There are many examples of how globalization and increased trade have contributed to a rise in consumption of all types of consumer goods. Clothing is one example. Americans buy five times more clothes today than they did in 1980—and if you live in the United States or Europe and look at the tag on your blouse or shirt, the odds are high its origin isn’t your home country. Of the world’s top 10 producers of textiles and clothing, eight are in emerging markets.3
Textile production requires large amounts of water and creates polluting emissions. With today’s emphasis on “fast fashion” it can also result in a lot of waste.
Emerging markets are supplying many goods and services that power the world. Increased production of goods requires more electricity, and this electricity has been produced mainly by burning fossil fuels. Global coal production increased from 3.3 billion short tons in 1980 to 8.2 billion short tons in 2010.4 While China leads in coal production, the Chinese government has been promoting green-energy policies, including the use of solar. Global use of coal has been declining in recent years, but nonetheless, it remains a substantial source of electricity generation.
The Cost of Growth
While growth and development no doubt benefit many people across the world, often a solution to one problem brings another one. While millions of people have emerged from poverty, our dependence on fossil fuels has arguably led to climate change, which is now generally perceived as one of the biggest risks to the global economy and the world as a whole. Emissions from the use of fossil fuels are generally accepted as a key contributor to climate change.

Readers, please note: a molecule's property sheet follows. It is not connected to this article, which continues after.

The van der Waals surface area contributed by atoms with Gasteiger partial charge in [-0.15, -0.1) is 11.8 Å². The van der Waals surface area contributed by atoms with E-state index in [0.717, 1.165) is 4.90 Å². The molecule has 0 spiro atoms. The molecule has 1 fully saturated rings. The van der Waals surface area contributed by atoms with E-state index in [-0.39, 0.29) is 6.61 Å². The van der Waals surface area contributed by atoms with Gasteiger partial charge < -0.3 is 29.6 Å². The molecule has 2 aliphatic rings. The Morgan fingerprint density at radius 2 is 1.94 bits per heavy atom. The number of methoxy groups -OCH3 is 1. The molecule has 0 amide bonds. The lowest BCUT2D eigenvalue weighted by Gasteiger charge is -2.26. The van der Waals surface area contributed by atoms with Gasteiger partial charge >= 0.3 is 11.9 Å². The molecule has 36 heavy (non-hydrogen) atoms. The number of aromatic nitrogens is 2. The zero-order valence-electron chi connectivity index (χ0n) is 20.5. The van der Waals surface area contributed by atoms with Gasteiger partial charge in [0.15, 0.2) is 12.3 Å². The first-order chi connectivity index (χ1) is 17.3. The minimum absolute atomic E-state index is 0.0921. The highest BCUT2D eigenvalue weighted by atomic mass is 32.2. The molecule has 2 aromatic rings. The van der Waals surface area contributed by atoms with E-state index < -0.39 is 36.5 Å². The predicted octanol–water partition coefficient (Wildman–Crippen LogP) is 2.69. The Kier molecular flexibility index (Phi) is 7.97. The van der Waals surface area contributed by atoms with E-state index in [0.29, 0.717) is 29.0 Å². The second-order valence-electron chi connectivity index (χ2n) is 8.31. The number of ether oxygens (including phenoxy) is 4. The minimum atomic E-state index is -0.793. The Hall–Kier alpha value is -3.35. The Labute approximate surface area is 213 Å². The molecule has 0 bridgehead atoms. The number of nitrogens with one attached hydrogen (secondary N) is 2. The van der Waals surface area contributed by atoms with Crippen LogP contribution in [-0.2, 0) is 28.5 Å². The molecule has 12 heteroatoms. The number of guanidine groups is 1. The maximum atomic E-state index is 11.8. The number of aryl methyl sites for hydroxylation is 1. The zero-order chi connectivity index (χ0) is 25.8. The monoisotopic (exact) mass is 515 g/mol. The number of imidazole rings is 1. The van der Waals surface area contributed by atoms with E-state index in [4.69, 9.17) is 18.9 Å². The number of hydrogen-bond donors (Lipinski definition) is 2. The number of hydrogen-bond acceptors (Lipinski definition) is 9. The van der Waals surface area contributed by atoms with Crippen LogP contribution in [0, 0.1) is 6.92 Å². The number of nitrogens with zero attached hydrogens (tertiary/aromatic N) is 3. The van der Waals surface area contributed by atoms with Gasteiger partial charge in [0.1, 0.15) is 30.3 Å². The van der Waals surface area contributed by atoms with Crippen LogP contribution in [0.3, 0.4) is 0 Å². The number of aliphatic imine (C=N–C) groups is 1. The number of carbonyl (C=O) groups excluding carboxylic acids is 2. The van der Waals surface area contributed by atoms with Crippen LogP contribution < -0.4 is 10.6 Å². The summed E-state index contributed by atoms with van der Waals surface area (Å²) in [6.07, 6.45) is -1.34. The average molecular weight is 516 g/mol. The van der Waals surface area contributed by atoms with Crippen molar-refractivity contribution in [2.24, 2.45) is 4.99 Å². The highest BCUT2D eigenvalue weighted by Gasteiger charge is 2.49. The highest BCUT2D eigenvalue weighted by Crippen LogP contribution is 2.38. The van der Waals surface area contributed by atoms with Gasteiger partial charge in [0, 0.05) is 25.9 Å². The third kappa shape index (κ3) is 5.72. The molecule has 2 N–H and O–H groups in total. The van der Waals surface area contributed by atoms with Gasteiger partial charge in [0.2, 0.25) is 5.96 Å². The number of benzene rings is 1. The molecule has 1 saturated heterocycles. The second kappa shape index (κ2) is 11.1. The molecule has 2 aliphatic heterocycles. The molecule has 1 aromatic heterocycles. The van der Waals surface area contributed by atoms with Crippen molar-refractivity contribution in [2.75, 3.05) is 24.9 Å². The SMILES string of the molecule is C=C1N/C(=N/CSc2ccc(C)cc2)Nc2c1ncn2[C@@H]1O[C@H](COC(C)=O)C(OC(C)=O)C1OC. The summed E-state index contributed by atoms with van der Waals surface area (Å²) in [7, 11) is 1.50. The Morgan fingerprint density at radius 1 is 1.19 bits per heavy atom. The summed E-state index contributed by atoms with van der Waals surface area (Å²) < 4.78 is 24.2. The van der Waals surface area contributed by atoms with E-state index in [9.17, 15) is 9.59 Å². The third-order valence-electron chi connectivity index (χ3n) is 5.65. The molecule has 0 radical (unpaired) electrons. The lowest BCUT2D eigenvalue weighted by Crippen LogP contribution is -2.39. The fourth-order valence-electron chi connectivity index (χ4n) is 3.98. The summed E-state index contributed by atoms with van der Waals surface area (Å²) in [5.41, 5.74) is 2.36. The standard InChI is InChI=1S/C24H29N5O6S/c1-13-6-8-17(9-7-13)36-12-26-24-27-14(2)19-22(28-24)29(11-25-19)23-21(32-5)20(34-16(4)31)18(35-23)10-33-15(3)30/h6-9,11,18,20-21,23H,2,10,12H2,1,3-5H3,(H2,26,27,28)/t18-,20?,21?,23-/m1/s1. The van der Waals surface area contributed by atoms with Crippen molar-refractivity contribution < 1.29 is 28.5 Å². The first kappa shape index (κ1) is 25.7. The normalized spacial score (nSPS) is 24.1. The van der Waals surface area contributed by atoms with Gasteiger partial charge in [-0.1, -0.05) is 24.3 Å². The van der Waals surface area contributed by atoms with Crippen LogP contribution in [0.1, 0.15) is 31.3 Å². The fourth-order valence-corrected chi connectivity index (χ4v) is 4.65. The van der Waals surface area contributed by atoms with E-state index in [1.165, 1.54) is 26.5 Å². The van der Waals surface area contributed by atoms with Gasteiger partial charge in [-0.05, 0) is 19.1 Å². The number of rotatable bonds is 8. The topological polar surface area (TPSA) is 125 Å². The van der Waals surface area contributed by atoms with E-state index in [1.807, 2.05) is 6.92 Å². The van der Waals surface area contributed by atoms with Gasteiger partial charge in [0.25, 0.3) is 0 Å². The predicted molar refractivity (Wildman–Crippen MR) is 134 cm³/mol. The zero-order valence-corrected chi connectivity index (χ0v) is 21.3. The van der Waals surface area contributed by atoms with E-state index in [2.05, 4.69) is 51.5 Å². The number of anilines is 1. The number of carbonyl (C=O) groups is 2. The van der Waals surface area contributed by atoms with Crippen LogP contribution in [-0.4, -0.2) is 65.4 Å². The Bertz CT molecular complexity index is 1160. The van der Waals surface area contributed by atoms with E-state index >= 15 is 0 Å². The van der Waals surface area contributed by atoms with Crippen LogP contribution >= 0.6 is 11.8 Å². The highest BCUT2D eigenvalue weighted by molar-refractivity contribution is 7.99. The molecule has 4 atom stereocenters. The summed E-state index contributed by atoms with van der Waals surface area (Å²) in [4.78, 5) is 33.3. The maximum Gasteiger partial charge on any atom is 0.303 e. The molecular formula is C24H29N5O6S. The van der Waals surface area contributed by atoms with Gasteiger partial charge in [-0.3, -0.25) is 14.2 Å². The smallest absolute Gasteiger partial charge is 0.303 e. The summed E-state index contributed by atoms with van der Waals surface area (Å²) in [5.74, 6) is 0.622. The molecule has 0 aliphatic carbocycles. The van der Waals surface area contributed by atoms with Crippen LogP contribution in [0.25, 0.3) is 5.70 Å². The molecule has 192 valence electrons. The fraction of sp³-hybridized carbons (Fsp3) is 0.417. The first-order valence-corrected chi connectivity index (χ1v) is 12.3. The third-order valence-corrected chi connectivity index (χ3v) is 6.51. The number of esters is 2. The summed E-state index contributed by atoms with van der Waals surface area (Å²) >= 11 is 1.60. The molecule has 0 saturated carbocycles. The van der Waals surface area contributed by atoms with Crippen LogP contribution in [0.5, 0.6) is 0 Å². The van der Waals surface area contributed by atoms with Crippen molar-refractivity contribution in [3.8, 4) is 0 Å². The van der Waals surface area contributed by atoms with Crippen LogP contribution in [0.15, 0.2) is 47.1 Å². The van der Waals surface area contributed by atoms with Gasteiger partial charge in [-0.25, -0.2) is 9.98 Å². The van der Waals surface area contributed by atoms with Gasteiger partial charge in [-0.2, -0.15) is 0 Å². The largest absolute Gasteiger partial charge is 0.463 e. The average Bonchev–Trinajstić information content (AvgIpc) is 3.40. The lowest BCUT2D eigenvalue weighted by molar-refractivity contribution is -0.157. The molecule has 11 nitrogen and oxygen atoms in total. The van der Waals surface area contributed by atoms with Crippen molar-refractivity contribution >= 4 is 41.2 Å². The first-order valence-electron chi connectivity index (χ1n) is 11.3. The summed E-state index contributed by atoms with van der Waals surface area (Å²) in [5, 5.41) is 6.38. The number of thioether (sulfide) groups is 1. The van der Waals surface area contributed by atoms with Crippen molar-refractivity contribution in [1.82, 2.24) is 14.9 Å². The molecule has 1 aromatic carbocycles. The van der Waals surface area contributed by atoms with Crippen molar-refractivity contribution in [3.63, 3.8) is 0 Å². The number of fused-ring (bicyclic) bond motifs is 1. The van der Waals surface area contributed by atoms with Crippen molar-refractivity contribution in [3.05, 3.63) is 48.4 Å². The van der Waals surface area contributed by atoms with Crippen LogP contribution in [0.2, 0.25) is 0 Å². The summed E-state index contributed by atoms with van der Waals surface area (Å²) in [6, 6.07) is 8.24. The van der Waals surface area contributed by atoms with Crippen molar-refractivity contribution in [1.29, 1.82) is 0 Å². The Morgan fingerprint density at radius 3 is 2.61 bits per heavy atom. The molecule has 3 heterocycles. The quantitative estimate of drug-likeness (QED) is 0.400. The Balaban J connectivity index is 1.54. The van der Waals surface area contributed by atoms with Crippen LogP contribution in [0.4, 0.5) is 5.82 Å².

Climate change brings serious impacts to the investment world, too. We see four types of risk associated with climate change and its influence on investments.
Long-term risks which may impact the competitive position of whole countries or even regions in the global economy. According to the World Bank, climate impacts could push 143 million people across three developing regions to become “climate migrants,” who are forced to leave their homes in search of more viable habitats.5 And, food supplies could also be significantly pressured. Low-lying coastal regions are vulnerable to sea-level rise and the increased occurrence of intense storms. This would impact a country like Bangladesh, for example. Another example would be West Africa, which is dependent on cocoa production. Climate change could make it impossible to grow cocoa in this region in a few years’ time, and it may have to shift towards other crops as a result. “Climate smart” agriculture could prove a necessity for certain crops to survive—and could also represent interesting investment opportunities.